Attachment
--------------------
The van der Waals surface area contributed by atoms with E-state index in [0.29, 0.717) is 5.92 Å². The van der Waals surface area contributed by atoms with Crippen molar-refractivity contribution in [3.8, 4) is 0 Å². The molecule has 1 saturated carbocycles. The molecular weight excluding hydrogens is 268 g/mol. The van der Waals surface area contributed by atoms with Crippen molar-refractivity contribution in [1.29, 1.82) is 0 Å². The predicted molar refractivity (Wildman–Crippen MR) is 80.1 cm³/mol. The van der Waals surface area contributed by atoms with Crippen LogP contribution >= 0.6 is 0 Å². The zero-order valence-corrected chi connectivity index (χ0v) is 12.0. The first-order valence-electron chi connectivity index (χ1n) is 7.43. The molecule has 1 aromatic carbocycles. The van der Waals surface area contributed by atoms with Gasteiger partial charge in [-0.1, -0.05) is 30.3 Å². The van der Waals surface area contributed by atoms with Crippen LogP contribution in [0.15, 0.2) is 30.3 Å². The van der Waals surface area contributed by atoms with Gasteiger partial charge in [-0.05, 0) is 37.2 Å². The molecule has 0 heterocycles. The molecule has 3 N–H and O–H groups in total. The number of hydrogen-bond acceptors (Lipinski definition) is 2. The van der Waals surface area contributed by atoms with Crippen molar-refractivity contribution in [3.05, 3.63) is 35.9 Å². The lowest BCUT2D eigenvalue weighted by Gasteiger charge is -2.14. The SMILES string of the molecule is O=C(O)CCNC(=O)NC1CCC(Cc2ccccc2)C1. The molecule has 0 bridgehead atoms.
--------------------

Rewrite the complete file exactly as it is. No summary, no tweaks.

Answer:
The van der Waals surface area contributed by atoms with E-state index in [0.29, 0.717) is 5.92 Å². The van der Waals surface area contributed by atoms with Crippen molar-refractivity contribution in [3.8, 4) is 0 Å². The molecule has 1 saturated carbocycles. The molecular weight excluding hydrogens is 268 g/mol. The van der Waals surface area contributed by atoms with Crippen molar-refractivity contribution in [1.29, 1.82) is 0 Å². The predicted molar refractivity (Wildman–Crippen MR) is 80.1 cm³/mol. The van der Waals surface area contributed by atoms with Crippen LogP contribution >= 0.6 is 0 Å². The zero-order valence-corrected chi connectivity index (χ0v) is 12.0. The first-order valence-electron chi connectivity index (χ1n) is 7.43. The molecule has 1 aromatic carbocycles. The van der Waals surface area contributed by atoms with Gasteiger partial charge in [-0.1, -0.05) is 30.3 Å². The van der Waals surface area contributed by atoms with Crippen LogP contribution in [0.15, 0.2) is 30.3 Å². The van der Waals surface area contributed by atoms with Gasteiger partial charge in [-0.05, 0) is 37.2 Å². The molecule has 0 heterocycles. The molecule has 3 N–H and O–H groups in total. The number of hydrogen-bond acceptors (Lipinski definition) is 2. The van der Waals surface area contributed by atoms with Crippen molar-refractivity contribution in [3.05, 3.63) is 35.9 Å². The lowest BCUT2D eigenvalue weighted by Gasteiger charge is -2.14. The SMILES string of the molecule is O=C(O)CCNC(=O)NC1CCC(Cc2ccccc2)C1. The molecule has 0 bridgehead atoms.